Internet Soopergenius takes on Reality, in this case Remus' suggestions this week regarding caches:
It's bad because you say so, Secret Squirrel.
Which assumes somebody would first have to find not one, but two caches, and then extrapolate the existence of all the others from that starting point. And then find them.
If someone finds two of your caches to begin with, you have bigger problems than trying not to "make things easy" for whoever's finding them.
Like being that big a stumblefuck idiot.
So rather than exhorting someone "Don't be an idiot", you figure to take down an entire post because (insert magical hand-waving here) you said the Underpants Gnome will find your stuff.
Thanks for sharing, and the clarification.
I've been reading Remus for years, and you for mere seconds, and I already sussed out which one of you makes more sense, and might know what they're talking about.
And not for nothing, but I'm guessing you never played "Battleship" a lot.
Because no one who had the merest grasp of real-world caching, let alone a kids' 10x10 X-Y grid, would ever try to extrapolate winning the entire game from one datum point.
I'll make it easy for you: If I bury a Toyota Corolla, there are 360 or so car-sized points in a single acre map to find it. Or, a problem 3 1/2 times harder for getting one single hit in a game of "Battleship", which starts with a statistical 1% chance.
If I bury the Corolla in a square mile, it's 640 times worse than that: one chance in 230,400. Or a 0.000434% chance of finding one buried car-sized object (let alone a trashcan-sized cache). If I make it an area three miles square, you have one chance in 2,073,600 of finding one buried car-sized object. In an area the size of a township 6 miles square, you'd be looking at one chance in 8,294,400.
To find something the size of a car.
If I drop the cache to the more realistic size of a 55-gallon drum (a not unreasonable suggestion), your chances of finding one such cache in that area drop to 1 in 248,832,000.
To find just the first buried 55 gal. drum o' stuff.
For reference, the odds of winning the Powerball are currently
calculated to be 1 in 292,000,000.
And you'd have to find two such drums. And then (Aha!) cleverly deduce that all the other caches were on identical radials and distances.
(I'd go easy on you, and leave that problem in degrees, rather than mils, which come 6400 to the compass rose instead of only 360).
Which, at 3 miles' distance from a point at the center of that notional township-sized parcel, gives someone only about 44,800 possible burial sites for a drum-sized cache at the 3-mile mark. Yeah, good luck finding one, let alone two, even at the vastly reduced odds of 2/1000ths of a percent (squared, if you expect to find the second one).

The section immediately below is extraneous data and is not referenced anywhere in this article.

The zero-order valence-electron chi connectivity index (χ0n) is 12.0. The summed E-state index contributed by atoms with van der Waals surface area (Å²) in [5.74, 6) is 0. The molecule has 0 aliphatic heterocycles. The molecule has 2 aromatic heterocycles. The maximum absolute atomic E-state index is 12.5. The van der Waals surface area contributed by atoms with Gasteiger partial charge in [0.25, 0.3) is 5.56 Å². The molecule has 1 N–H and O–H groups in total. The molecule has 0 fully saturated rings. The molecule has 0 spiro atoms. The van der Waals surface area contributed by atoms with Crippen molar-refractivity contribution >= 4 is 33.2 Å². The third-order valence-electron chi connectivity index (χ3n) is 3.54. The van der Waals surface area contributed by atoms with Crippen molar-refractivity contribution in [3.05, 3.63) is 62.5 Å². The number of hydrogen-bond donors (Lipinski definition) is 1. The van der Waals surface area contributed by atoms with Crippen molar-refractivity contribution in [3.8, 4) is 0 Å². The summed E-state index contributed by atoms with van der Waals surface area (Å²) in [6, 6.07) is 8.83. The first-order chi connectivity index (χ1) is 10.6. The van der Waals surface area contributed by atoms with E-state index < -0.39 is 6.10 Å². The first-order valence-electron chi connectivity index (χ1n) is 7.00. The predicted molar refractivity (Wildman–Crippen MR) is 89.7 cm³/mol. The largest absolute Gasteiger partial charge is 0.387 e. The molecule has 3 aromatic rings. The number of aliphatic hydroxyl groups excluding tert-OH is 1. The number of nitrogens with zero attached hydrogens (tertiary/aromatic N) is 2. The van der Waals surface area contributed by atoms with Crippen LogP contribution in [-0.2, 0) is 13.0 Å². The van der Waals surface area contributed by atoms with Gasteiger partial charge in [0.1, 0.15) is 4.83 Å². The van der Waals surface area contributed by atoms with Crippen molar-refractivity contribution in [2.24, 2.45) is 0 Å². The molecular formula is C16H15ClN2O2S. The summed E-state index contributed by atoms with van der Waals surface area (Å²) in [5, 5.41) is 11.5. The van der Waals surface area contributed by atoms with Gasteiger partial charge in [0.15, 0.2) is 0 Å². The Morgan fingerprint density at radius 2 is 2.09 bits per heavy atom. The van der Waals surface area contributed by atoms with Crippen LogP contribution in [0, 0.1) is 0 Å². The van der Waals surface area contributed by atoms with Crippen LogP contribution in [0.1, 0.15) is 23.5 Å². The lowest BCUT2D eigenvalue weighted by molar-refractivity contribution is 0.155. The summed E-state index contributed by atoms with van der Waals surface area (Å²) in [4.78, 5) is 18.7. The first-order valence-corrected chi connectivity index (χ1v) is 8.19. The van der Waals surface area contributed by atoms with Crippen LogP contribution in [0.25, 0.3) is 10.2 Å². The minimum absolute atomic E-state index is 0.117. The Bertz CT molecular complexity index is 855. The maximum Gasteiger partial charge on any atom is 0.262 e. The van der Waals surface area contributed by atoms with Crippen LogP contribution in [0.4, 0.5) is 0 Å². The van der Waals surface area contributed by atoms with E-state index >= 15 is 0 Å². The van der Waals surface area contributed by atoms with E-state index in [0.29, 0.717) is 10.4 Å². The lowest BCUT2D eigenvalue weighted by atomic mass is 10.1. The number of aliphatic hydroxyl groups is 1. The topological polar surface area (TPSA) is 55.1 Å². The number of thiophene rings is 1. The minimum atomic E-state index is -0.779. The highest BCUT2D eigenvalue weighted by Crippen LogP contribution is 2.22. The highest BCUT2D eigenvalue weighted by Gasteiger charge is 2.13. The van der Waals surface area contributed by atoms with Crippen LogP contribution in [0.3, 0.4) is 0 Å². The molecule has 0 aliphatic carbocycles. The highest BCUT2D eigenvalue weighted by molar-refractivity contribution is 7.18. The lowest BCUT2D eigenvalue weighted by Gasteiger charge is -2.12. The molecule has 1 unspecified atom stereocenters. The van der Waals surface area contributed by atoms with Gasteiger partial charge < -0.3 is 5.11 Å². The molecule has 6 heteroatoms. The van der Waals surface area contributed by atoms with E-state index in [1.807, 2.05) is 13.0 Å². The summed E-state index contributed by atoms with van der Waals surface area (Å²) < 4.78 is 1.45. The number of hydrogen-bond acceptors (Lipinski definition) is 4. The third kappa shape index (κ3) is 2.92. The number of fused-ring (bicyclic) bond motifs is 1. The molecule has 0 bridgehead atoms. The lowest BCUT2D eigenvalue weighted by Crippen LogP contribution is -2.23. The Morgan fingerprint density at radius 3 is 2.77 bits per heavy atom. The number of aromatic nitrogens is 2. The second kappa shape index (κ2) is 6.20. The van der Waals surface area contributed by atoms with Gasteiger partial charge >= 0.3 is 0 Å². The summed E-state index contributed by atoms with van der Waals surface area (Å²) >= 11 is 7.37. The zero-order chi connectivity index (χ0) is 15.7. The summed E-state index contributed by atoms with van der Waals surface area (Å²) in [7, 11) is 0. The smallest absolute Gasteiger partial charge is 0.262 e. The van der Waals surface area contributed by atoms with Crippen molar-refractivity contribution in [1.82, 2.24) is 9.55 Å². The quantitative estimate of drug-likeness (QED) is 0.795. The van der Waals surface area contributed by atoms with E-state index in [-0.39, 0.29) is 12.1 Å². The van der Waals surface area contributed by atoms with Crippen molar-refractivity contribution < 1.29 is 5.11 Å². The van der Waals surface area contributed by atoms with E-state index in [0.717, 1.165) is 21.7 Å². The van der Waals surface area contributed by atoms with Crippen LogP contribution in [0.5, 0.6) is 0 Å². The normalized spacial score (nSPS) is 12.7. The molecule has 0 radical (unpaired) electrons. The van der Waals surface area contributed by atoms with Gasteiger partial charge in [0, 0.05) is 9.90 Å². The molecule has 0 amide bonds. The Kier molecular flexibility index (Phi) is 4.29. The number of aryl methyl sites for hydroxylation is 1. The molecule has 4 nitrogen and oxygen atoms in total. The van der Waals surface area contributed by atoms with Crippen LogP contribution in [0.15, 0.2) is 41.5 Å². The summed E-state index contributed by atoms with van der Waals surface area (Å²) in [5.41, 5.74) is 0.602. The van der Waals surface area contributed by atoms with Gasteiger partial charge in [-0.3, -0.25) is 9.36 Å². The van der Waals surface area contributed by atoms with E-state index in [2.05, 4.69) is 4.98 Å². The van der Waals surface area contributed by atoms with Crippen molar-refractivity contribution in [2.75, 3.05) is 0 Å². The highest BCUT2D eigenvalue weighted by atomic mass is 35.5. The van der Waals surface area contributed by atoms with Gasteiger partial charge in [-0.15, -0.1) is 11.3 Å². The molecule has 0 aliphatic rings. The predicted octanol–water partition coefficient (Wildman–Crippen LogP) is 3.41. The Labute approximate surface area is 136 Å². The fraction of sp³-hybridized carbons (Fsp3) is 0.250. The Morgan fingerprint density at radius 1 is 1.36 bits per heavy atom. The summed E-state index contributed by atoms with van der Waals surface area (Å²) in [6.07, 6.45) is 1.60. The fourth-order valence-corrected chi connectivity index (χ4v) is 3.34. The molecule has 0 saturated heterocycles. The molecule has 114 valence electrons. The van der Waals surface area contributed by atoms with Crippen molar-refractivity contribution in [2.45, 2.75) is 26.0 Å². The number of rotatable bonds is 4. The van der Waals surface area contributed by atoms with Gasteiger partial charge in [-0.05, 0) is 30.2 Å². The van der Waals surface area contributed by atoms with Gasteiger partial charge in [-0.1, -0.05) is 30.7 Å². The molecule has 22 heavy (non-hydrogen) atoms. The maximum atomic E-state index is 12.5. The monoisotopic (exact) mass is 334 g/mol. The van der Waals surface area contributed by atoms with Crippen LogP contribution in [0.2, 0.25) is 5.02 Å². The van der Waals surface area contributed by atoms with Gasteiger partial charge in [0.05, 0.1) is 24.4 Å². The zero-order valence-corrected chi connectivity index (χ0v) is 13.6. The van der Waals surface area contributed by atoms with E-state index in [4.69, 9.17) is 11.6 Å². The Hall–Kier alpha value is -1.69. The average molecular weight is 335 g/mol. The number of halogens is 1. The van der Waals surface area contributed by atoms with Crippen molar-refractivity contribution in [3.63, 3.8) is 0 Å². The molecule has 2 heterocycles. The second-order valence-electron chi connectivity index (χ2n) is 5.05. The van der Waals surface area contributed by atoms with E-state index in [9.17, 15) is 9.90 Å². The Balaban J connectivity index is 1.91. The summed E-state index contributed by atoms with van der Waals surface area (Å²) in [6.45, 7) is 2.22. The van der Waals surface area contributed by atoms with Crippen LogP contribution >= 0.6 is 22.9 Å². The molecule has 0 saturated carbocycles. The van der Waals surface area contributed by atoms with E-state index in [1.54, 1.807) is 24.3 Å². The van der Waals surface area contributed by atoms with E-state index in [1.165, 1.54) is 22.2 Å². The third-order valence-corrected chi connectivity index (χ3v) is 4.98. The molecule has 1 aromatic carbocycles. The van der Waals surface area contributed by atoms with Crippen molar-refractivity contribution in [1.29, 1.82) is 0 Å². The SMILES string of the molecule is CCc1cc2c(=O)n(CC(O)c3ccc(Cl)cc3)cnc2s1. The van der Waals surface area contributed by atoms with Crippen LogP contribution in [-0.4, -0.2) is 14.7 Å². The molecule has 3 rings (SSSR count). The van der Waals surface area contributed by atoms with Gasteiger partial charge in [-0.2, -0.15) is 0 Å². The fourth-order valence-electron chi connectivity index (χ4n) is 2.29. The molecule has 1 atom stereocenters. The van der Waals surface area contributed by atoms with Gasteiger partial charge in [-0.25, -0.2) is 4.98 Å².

So from a bare chance of finding two such caches being a combined
1 chance in 85,264,000,000,000,000, which is one million times more than the sum total of every human finger currently extant on the entire planet, you're telling me somebody should worry because someone might be able to tell which two fingers in the entire human race are doing the same thing at the same time, right now.
You'd have to leave either a note on the door, with a marked topo map, or else flag your cache sites with a 24-hour strobe light and neon arrow pointing at the site to give anyone a chance of finding the first one.
(Talk to some geocaching guys, and try telling them the target is located somewhere in the above 36 square miles, under the small tumbleweed:
Or here, it's next to the pine tree:
Do let us know what their answer to that poser is. I'm guessing the suggestion offered will be both impolite, anatomically impossible, and/or involve one or more of your relatives.)
The average person can walk about 3 mph. If they had a metal detector, they could cover a strip 5' wide and 6 miles long in two hours, and they could search the entire area in that notional township in only a year and a half, provided they never slept, took meal breaks, or stopped to pee. For eighteen months. A more likely rate of 9 hours a day six days a week means they'd need only 6+ years to search the entire area, once. Assuming no overlaps or mistakes. And that nobody hiding there all that time notices this, and interferes with them, or moves the caches.
The TL;DR version: no chance in hell anybody's finding anything even one time, unless someone is a total idiot, or random happenstance. Two is up there with catching unicorns. While riding the Easter Bunny.
I'm guessing math's not your game, Ike.
I know! Let's have a spelling contest!
Lessons for the day:
We read other people's websites because none of us are smarter than all of us, and other people's posts make us think.
We read some of the comments on other people's websites for the same reason people watch Dr. Phil or watched Sally Jesse Raphael or listened to Dr. Laura: so we realize we're not only not the stupidest jackass on the entire planet, but probably not even in the Top Ten Million People on that list.